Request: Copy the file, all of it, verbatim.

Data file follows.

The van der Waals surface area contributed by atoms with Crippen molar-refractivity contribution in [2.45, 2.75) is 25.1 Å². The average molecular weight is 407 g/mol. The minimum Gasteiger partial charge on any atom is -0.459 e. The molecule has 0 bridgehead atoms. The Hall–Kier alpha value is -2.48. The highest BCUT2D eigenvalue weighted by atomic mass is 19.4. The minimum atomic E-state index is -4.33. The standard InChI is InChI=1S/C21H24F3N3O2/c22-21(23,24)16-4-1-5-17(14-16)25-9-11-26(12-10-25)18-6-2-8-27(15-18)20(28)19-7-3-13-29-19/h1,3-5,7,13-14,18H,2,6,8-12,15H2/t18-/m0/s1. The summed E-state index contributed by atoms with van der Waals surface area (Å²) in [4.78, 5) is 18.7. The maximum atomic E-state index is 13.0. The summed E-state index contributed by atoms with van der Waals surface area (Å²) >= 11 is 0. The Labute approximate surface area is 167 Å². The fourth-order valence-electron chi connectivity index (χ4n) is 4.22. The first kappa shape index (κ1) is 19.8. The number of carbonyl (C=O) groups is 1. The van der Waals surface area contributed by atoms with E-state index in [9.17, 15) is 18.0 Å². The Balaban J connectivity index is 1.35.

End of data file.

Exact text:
The van der Waals surface area contributed by atoms with Crippen molar-refractivity contribution in [2.45, 2.75) is 25.1 Å². The average molecular weight is 407 g/mol. The minimum Gasteiger partial charge on any atom is -0.459 e. The molecule has 0 bridgehead atoms. The Hall–Kier alpha value is -2.48. The highest BCUT2D eigenvalue weighted by atomic mass is 19.4. The minimum atomic E-state index is -4.33. The standard InChI is InChI=1S/C21H24F3N3O2/c22-21(23,24)16-4-1-5-17(14-16)25-9-11-26(12-10-25)18-6-2-8-27(15-18)20(28)19-7-3-13-29-19/h1,3-5,7,13-14,18H,2,6,8-12,15H2/t18-/m0/s1. The summed E-state index contributed by atoms with van der Waals surface area (Å²) in [4.78, 5) is 18.7. The maximum atomic E-state index is 13.0. The summed E-state index contributed by atoms with van der Waals surface area (Å²) >= 11 is 0. The Labute approximate surface area is 167 Å². The fourth-order valence-electron chi connectivity index (χ4n) is 4.22. The first kappa shape index (κ1) is 19.8. The number of carbonyl (C=O) groups is 1. The van der Waals surface area contributed by atoms with E-state index in [9.17, 15) is 18.0 Å². The Balaban J connectivity index is 1.35.